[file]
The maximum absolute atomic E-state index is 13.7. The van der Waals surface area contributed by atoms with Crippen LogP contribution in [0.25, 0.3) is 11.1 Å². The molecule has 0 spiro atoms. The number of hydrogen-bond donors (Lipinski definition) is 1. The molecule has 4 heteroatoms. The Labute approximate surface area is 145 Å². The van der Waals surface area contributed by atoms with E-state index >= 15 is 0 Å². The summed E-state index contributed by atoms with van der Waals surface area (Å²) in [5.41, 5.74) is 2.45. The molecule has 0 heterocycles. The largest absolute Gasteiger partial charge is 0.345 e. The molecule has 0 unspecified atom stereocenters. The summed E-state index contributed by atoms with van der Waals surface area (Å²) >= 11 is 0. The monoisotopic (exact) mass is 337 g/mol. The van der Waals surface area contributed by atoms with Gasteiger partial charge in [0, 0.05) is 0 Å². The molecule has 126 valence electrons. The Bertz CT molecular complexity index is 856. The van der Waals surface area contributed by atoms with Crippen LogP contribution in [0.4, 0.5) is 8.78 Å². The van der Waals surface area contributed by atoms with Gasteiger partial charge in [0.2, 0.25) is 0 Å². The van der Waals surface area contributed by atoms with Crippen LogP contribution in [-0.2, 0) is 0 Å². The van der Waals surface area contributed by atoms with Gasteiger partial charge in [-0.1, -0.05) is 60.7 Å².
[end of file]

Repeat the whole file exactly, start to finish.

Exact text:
The maximum absolute atomic E-state index is 13.7. The van der Waals surface area contributed by atoms with Crippen LogP contribution in [0.25, 0.3) is 11.1 Å². The molecule has 0 spiro atoms. The number of hydrogen-bond donors (Lipinski definition) is 1. The molecule has 4 heteroatoms. The Labute approximate surface area is 145 Å². The van der Waals surface area contributed by atoms with E-state index >= 15 is 0 Å². The summed E-state index contributed by atoms with van der Waals surface area (Å²) in [5.41, 5.74) is 2.45. The molecule has 0 heterocycles. The largest absolute Gasteiger partial charge is 0.345 e. The molecule has 0 unspecified atom stereocenters. The summed E-state index contributed by atoms with van der Waals surface area (Å²) >= 11 is 0. The monoisotopic (exact) mass is 337 g/mol. The van der Waals surface area contributed by atoms with Gasteiger partial charge in [0, 0.05) is 0 Å². The molecule has 126 valence electrons. The Bertz CT molecular complexity index is 856. The van der Waals surface area contributed by atoms with Crippen LogP contribution in [0.4, 0.5) is 8.78 Å². The van der Waals surface area contributed by atoms with Gasteiger partial charge in [0.2, 0.25) is 0 Å². The van der Waals surface area contributed by atoms with Crippen LogP contribution in [-0.2, 0) is 0 Å². The van der Waals surface area contributed by atoms with Gasteiger partial charge in [-0.1, -0.05) is 60.7 Å².